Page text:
Unions have welcomed government plans to set a national minimum wage for apprentices, to protect them from exploitation.
Under existing rules, apprentices under the age of 18 are exempt from the National Minimum Wage. Apprentices aged 19 or older are also exempt in the first year of their apprenticeship.
Brendan Barber, TUC general secretary, said: “Protecting apprentices from low pay and exploitation through the minimum wage would be a small cost to a minority of employers but would go a long way towards boosting the quality and reputation of apprenticeships.
“Apprentices who receive decent pay are far more likely to complete their training.”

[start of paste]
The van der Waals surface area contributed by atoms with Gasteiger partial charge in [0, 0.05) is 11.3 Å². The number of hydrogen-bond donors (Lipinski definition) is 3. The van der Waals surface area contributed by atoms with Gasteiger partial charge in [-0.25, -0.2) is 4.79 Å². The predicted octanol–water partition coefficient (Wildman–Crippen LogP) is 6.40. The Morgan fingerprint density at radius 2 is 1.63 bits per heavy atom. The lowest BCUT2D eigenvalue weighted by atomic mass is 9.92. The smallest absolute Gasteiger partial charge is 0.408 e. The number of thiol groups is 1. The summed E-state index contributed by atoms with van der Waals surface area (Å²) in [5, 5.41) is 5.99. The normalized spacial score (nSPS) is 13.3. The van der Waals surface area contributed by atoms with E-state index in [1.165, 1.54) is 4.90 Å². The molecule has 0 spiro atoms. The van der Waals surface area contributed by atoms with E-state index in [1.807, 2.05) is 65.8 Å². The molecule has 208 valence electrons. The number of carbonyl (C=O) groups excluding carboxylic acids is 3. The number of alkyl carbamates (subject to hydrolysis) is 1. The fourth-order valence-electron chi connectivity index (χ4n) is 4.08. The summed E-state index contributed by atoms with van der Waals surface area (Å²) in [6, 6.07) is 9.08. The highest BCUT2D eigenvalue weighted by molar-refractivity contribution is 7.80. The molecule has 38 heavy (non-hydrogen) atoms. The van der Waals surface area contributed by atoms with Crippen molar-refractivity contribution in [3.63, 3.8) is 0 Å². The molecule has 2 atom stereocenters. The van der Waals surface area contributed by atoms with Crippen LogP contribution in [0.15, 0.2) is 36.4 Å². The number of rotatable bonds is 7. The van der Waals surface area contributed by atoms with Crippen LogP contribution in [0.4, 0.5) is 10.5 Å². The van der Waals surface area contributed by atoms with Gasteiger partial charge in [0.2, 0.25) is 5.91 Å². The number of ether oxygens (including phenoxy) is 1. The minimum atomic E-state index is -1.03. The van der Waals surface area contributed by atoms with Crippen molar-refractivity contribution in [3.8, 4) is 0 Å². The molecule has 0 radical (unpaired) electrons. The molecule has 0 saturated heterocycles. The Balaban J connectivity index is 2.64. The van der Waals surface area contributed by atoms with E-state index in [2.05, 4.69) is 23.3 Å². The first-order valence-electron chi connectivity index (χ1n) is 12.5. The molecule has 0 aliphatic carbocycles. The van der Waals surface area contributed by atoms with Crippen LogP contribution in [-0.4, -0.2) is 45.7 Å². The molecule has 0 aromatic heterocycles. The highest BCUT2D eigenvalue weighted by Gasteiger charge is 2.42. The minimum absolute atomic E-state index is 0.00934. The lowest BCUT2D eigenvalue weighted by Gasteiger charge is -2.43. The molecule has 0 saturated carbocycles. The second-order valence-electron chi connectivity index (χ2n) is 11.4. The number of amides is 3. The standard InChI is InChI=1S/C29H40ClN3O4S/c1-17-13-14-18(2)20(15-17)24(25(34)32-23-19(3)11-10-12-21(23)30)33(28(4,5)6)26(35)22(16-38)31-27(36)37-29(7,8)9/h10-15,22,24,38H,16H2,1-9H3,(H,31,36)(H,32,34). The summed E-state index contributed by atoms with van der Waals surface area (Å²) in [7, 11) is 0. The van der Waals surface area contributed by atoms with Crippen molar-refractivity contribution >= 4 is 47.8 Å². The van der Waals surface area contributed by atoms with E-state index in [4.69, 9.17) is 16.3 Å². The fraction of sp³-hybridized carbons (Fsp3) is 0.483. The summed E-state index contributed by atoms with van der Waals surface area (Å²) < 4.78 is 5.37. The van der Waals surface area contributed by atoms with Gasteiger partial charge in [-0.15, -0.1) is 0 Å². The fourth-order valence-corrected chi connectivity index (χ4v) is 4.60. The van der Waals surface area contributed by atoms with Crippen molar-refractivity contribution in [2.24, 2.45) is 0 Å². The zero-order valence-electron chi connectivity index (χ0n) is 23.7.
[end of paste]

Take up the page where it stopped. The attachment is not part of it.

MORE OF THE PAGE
Dave Prentis, general secretary of public sector union Unison, added: “Apprenticeships are vital in helping young people into work, especially during the economic downturn. And a minimum wage will further opportunities and help prevent exploitation.
“We need an end to the wide variation of apprentices’ pay and they need an enforceable, truly UK-wide rate.”
Announcing the proposal on Friday, McFadden insisted that any recommendations made by the commission would balance the needs of low paid workers and businesses.
There is already a guaranteed weekly rate of pay for Learning and Skills Council apprenticeships, currently £80, whichwillincrease to £95 in August.